The Pro-Woman Line refers to the idea introduced by 1960s radical feminists that women should not be blamed for their own oppression. The Pro-Woman Line evolved out of consciousness-raising and became a significant part of the Women's Liberation movement.
The Pro-Woman Argument
The Pro-Woman Line sought to explain contradictory behavior. For example, feminists applied it to makeup and other beauty standards. The "anti-woman" argument was that women participate in their own oppression by wearing makeup, uncomfortable clothes, girdles, or high-heeled shoes. The Pro-Woman Line said that women are not at fault; they just do what they need to do in a world that creates impossible beauty standards. If women are treated better when they wear makeup, and are told they look sick when not wearing makeup, a woman who wears makeup to work does not create her own oppression. She is doing what society requires of her to succeed.
During the 1968 Miss America Protest instigated by New York Radical Women, some protesters criticized the female contestants for participating in the pageant. According to the Pro-Woman Line, the contestants should not be criticized, but the society that put them in that situation should be criticized.
However, the Pro-Woman Line also argues that women do resist negative portrayals and oppressive standards. In fact, the Women's Liberation Movement was a way to unite women in a struggle they were already fighting individually.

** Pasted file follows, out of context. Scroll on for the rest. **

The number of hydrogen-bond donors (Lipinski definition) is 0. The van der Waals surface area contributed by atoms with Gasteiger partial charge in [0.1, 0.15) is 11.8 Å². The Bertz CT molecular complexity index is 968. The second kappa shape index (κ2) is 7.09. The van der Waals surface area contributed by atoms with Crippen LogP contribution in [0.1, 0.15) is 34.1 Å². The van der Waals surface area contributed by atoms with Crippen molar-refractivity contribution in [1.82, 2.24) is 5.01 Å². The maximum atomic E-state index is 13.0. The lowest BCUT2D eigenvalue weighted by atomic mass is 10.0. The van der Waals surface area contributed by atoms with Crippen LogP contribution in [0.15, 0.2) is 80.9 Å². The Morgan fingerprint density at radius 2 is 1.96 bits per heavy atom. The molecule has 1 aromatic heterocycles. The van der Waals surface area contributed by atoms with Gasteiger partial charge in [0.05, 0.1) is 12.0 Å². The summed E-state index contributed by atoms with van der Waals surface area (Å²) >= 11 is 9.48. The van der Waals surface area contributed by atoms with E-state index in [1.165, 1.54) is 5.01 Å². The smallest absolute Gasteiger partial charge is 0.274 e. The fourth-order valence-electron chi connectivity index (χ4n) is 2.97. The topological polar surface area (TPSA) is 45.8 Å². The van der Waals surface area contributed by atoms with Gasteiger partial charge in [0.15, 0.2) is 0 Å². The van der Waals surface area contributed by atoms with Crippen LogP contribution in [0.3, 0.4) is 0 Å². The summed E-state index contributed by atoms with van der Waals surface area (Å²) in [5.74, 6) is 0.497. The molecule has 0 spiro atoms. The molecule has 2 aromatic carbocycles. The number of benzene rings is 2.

The Pro-Woman Line in Feminist Theory
Some radical feminist groups had disagreements about feminist theory. Redstockings, formed in 1969 by Shulamith Firestone and Ellen Willis, took the Pro-Woman stance that women must not be blamed for their oppression. Redstockings members asserted that women did not need to change themselves, but to change men.
Other feminist groups criticized the Pro-Woman Line for being too simplistic and not leading to change. If women's behaviors were accepted as a necessary response to oppressive society, how would women ever change those behaviors?
The Pro-Woman Line theory criticizes the prevailing myth that women are somehow lesser people than men, or that women are weaker and more emotional. Feminist critical thinker Carol Hanisch wrote that "women are messed over, not messed up." Women have to make less-than-ideal choices to survive in an oppressive society. According to the Pro-Woman Line, it is not acceptable to criticize women for their survival strategies.